Bowery in Dutch means a colonial plantation or farm. In late June 1775 – Connecticut Provincials made farm fields on Bowery Lane in New York their temporary home while British soldiers made a hasty retreat to ships in the East River.
The presence of General David Wooster and 1500 to 2000 of his men made the occupants of the King’s garrison near Battery Park uncomfortable. Connecticut men were there at the request of the New York Provincial Convention and their mission was to protect city residents from British and Tory aggression. Continue reading
The William G. Pomeroy Foundation has partnered with the New York Folklore Society to promote cultural tourism and commemorate legends and folklore as part of New York State history.
Grant funds are available for Legends & Lore markers, grants will cover the entire cost of the marker, pole and shipping. Recipients will be responsible for installation.
Grants are available to 501(c)(3) organizations and municipalities within New York State. The deadline to apply is October 31, 2017. Continue reading
The Lincoln Depot Museum will continue their Fall Lecture Series on Saturday, October 28th, from 1 to 4 pm with noted scholar and author Brian Snee.
Brian Snee will discuss how Lincoln was re-born to support the World War Two effort, anti-isolationism and sell war bonds.
Culled from Brian’s forth coming book The Lincoln Blitz, Mr. Snee will explore how Hollywood’s use of Lincoln’s image in WWII pro-war propaganda films helped bring about Victory. Continue reading
A talk at the New York State Library will tell the story of the “soldier shows” which were presented during and after the first World War.
The program, titled “Broadway Goes to War: Soldier Shows of World War I,” will be held on Saturday, October 28, 2017, at 2 pm, at the State Library, located in the Cultural Education Center, 222 Madison Avenue, Albany, New York. Local author David Fiske will be the presenter. Continue reading
Two books published this year have significantly expanded our understanding of Adirondack architecture. People familiar with the Adirondacks know that twig furniture and palatial robber baron wilderness compounds are the exception, not the rule, for the Adirondack built environment. Unfortunately, until this year there have been no real resources that document the diversity of what really exists along the roadsides and in the settlements of the region. Now, at last, two truly amazing new books have arrived to fill the void. Both books belong in the bookcase of anyone who wants to know more about the Adirondacks.
Destined to become the reference book most often used to jog the memory is A Guide to Architecture in the Adirondacks by Prof. Richard Longstreth ($34.95, 427 pages). Published by Adirondack Architectural Heritage (AARCH) and produced by Adirondack Life this book covers the most significant buildings and structures throughout the region. Longstreth is a well-known architectural historian who teaches at George Washington University. He has deep first hand knowledge of the subject having been an inquiring seasonal resident of the Adirondacks since 1978. Continue reading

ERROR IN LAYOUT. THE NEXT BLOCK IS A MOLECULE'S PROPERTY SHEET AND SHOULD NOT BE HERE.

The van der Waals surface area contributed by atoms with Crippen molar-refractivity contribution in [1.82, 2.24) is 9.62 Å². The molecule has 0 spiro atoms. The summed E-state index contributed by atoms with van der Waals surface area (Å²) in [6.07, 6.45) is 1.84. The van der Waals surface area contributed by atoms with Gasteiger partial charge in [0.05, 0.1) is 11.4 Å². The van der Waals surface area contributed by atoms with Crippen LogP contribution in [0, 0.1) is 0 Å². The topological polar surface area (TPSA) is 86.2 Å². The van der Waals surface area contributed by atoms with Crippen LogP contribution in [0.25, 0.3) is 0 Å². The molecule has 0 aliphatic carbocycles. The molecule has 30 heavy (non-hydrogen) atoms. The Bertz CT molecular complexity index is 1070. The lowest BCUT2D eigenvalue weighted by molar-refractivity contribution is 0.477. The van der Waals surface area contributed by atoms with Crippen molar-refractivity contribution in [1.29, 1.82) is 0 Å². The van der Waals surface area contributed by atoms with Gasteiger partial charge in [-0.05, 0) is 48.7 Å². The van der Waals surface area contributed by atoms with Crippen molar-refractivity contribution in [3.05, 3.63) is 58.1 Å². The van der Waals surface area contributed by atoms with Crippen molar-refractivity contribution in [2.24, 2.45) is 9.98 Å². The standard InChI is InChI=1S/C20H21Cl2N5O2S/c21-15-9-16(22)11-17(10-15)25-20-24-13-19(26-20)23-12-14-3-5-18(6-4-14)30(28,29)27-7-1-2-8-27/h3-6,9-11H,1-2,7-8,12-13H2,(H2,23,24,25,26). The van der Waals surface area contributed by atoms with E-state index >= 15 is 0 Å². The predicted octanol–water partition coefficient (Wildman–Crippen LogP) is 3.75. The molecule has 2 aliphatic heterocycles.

The Oneida Community Mansion House will host a Oneida Community Cemetery Tour, hosted by Dr. Molly Jessup, Curator of Education, on Saturday, October 28, 2017 at 4:30 pm.
A tour of the cemetery will follow a brief talk on how people mourned in the 19th and early 20th centuries and how the Oneida Community understood and practiced death and the afterlife. This walking tour, led by curator of education Molly Jessup, will explore ways in which the cemetery reflects community beliefs and reveals changing Community practices over time. Jessup will also share stories about the lives and deaths of notable Community members such as Mary Cragin and Tirzah Miller. Continue reading
Author Glenn Pearsall is set to speak about and sign his new fiction book, Leaves Torn Asunder on Tuesday, October 24 at 7 pm during a free event, open to the public, at the James Vanderpoel ‘House of History’ in Kinderhook, sponsored by the Columbia County Historical Society Volunteers.
Based on true events, Pearsall’s research included diaries, soldiers’ letters home, visits to Civil War battle sites and historical documents such as the Fugitive Slave Act of 1850. One of the main characters in the novel is an outspoken abolitionist. Continue reading
This week on “The Historians” podcast, hear stories of seven American heavyweight champions from John L Sullivan to Mike Tyson with Paul Beston, author of The Boxing Kings: When American Heavyweights Ruled the Ring.
Also covered in the book are the careers of Jack Johnson, Jack Dempsey, Joe Louis, Rocky Marciano and Muhammad Ali.
You can listen to the podcast here. Continue reading
Steven Miller, Executive Director of Boscobel House and Gardens in Garrison, New York has announced his retirement.
Miller has recently been accepted as a Visiting Scholar at The American Academy in Rome. During his study term in Rome, Miller will complete a book about how museums remove collections, a practice referred to in the profession as “deaccessioning.” Wiley-Blackwell also recently released Miller’s museum studies textbook, The Anatomy of a Museum: An Insider’s Text. Continue reading